At 3 km resolution, nonhydrostatic effects become important. For that reason, SCREAM is using a nonhydrostatic version of the E3SM dynamical core, called HOMME-NH, developed under the recently completed DOE SciDAC project, “A Nonhydrostatic Variable Resolution Atmosphere Model in E3SM” (PI: Mark Taylor). HOMME-NH allows for run-time switching between hydrostatic (for low resolution) and nonhydrostatic formulations. Much of the discretization is identical to E3SM’s original hydrostatic dynamical core. Nonhydrostatic enhancements include a reformulation of the thermodynamic equation in terms of potential temperature, additional prognostic variables for geopotential height and vertical velocity, and a horizontally-explicit-vertically-implicit (IMEX) time-stepping scheme. Tracer transport will be handled by a new conservative semi-Lagrangian approach developed under the DOE SciDAC project, “Non-Hydrostatic Dynamics with Discontinuous Galerkin Methods” (PI: Pete Bosler).

    The E3SM team extensively tested HOMME-NH using idealized problems developed for the Dynamical Core Model Intercomparison Project (DCMIP 2012 and 2016). Two of these test cases – the splitting supercell thunderstorm (Zarzycki et al., 2019) and the moist baroclinic instability with simplified physics (Reed & Jablonowski, 2012) – prepared the project for SCREAM’s ultra-high resolutions. These test cases verified the code’s scalability (including initialization and input/output) and tested the team’s regridding software for initial data set preparation and model output post-processing, thereby demonstrating the project’s computational readiness for extremely high resolutions. Researchers ran the thunderstorm test case for 2 simulation hours at 1 km global resolution, producing 4.1 TB of data. The baroclinic instability test ran for 40 simulation days at 3 km resolution, using 131,000 cores of NERSC’s Cori-KNL computer.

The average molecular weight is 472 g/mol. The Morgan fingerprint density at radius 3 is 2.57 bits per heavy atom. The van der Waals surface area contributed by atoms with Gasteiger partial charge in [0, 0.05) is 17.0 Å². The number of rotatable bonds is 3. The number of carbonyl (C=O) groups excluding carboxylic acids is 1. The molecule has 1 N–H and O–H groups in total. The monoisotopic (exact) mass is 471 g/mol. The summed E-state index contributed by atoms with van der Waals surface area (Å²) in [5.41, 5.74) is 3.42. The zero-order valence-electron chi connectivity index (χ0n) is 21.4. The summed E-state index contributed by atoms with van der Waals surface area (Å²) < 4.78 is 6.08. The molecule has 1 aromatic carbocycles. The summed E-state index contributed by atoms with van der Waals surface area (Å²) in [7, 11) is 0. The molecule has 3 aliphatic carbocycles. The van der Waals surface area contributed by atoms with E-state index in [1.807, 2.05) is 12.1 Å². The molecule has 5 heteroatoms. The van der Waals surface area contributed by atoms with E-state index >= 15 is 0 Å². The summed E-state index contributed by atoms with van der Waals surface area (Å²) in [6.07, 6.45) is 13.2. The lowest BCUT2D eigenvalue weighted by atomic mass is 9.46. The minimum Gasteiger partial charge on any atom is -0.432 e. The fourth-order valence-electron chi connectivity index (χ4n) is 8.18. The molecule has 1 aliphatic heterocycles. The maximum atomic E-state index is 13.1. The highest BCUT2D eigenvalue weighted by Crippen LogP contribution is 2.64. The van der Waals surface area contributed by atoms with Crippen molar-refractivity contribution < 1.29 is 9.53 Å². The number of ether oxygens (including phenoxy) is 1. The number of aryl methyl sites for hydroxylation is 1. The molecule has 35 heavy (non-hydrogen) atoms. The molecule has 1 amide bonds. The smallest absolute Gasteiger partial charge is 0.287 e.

Specific humidity (water vapor concentration) at an elevation of ~500 mb in the Earth’s atmosphere. Results are from a moist baroclinic-instability idealized test case running at 3 km horizontal resolution (average grid spacing at the Equator) for 40 days. The instability is triggered by adding a small perturbation in the northern hemisphere to a geostrophically-balanced initial state. The counter at the top shows the time in days and hours. The animation starts at day 4 since very little happens before then. The instability grows exponentially to day 9, eventually spreading to the southern hemisphere, with the flow becoming fully turbulent around day 30. Specific humidity ranges from zero (represented by the darkest purple color) to 7 g/kg (represented by the brightest shade of yellow).


    The animation above was produced using high-frequency output of the specific humidity field from the baroclinic instability test case. In this test case, a small perturbation to a geostrophically-balanced initial state triggers baroclinic instability which grows into chaotic multiscale structures. This instability is responsible for much of the eddy activity (weather) in Earth’s midlatitudes. Next steps include testing HOMME-NH with more realistic atmospheric simulations, first using the full E3SM suite of atmospheric parameterizations and then transitioning to the SCREAM parameterizations when they become available.